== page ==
Q&A with Alexandra Albinak, Johns Hopkins University January 21, 2020. That was when news first broke that the novel coronavirus, COVID-19, had arrived in the United States. The next three months saw the country scrambling to understand the scale of what was about to happen. In the midst of this, universities began shuttering their campuses and the American academic … [Read more...] about Identity Crisis: Research continuity in the face of an epidemic
This is The Big Idea’s reoccurring segment where we ask some of our top professors from across the University of Houston to weigh in on a truism or idiom – a safe place for them to rant, wax poetic or dazzle us with their clever take on age-old adages. First, a photographer… As most photographers can confirm, when people say a picture is worth a thousand words, they … [Read more...] about Funny You Should Ask: Is a Picture Worth a Thousand Words?
I started college in 1947. Most of the other students in my classes were returning veterans, ten or so years older than I was. That was just three years after President Roosevelt had signed Public Law 346, The Servicemen’s Readjustment Act. But everyone simply called it the GI Bill. It gave tuition, books, and college living expenses to returning veterans. A predictable … [Read more...] about The GI Bill
Society is faced with a plethora of grand challenges. Energy crises, environmental pollution, and health disparities, for starters. Scientists and social scientists must work together to navigate these vast, rough waters. Their unique disciplines must intermingle. Their research must converge. What is Convergence Research? In 2016, the National Science Foundation (NSF) … [Read more...] about Converging on the Answer: A Q&A with Beckham Dossett
Things that are obvious so easily mislead us. That came home to me when I picked up a used book: Jim Winchester’s The World’s Worst Aircraft. I’ve seen at least two other books with similar titles. Anyone who’s studied the history of flight will think of bad airplanes beyond the 150 in this book. Then I noticed that almost ten percent of his bad airplanes had three or … [Read more...] about How Many Wings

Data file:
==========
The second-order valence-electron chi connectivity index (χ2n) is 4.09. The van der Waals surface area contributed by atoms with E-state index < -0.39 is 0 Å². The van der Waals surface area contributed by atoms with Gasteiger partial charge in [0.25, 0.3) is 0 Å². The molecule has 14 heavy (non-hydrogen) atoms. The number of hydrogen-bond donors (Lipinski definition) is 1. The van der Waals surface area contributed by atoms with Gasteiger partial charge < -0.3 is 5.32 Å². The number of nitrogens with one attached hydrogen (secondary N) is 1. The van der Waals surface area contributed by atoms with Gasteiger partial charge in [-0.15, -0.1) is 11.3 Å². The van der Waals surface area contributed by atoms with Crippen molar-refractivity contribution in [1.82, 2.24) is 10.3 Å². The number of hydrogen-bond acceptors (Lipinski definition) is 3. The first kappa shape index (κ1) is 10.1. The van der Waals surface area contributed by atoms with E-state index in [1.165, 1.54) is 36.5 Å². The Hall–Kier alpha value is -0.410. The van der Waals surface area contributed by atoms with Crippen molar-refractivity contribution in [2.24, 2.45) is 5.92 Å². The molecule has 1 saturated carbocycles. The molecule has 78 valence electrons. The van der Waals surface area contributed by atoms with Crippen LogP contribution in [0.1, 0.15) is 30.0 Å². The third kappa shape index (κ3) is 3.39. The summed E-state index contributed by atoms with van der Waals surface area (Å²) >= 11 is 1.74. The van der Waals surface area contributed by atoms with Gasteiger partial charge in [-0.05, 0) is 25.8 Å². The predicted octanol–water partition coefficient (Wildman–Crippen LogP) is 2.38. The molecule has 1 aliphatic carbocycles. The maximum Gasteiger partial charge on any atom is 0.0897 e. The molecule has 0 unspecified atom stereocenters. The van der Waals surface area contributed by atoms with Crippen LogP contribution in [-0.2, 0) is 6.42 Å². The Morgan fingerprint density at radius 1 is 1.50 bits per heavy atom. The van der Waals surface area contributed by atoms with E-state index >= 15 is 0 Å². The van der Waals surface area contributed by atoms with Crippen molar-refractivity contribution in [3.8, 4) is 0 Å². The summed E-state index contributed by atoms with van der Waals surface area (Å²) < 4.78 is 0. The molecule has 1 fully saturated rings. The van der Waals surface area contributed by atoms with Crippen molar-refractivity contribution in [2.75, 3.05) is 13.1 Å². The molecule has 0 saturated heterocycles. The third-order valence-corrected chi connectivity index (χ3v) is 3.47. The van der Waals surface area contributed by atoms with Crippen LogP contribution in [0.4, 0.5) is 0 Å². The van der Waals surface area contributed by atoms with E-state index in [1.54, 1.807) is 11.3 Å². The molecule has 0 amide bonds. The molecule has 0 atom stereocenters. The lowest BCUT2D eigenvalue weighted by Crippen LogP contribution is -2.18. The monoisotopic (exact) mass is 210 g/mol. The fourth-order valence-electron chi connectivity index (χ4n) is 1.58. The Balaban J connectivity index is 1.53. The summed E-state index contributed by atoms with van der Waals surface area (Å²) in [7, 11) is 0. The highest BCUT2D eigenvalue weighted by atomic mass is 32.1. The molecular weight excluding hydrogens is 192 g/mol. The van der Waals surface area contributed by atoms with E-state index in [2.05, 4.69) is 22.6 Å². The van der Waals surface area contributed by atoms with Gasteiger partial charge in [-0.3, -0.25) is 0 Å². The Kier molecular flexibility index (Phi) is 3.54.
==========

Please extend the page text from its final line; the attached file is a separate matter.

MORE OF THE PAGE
Once again, we’re asking our serious scholars and researchers to set aside their deep thoughts, particle accelerators and Bunsen burners to take a more light-hearted approach. We present our UH professors with an everyday observation — like “Breakfast is the most important meal of the day”— and solicit their reactions. Some wax poetic, some whimsical, and the results are … [Read more...] about Funny You Should Ask: Is the Grass Always Greener on the Other Side?
We are told, “When I was a child … I thought like a child … When I was a man I put away childish things.” Well, I once helped survey the layout of rough dirt roads for logging trucks in the virgin Douglas fir forests near Roseburg, Oregon. That was in 1947. Nearby loggers felled those great trees, half a millennium old – 300 feet high. A falling tree sent a peal of thunder … [Read more...] about When I Was A Child
With the massive amounts of data available, the desire to mine it all to come up with detailed recommendations to improve the bottom line in business, health, education and you-name-it is at an all-time high. There’s a lot of enthusiasm in the medical field in particular to mine the rich data from health records and the various devices that generate our second-by-second digital … [Read more...] about Why Giving Health Records to Big Data Companies Won’t Improve Health Outcomes
Yes, it's time for another edition of “Funny You Should Ask,” the feature that encourages researchers and scholars to set scientific method on the shelf for a moment and take a more light-hearted approach. We present four University of Houston professors with a commonplace observation – last time, we wondered if breakfast is really the most important meal of the day – and … [Read more...] about Funny You Should Ask: It’s Not the Heat, It’s the Humidity
Prepare yourself for another edition of “Funny You Should Ask,” the feature that encourages UH researchers and scholars to put scientific method on hold and amuse themselves with a more light-hearted approach to inquiry. Previously, we’ve challenged our participants to ponder such puzzlers as whether breakfast is the most important meal of the day or whether it’s not the heat, … [Read more...] about Funny You Should Ask: Paper or Plastic?
(1) We are the only species that cannot live without technology. (2) All new technology brings about dangerous revenge effects. (3) Humankind cannot live without creating new technology. … [Read more...] about Three Things Are True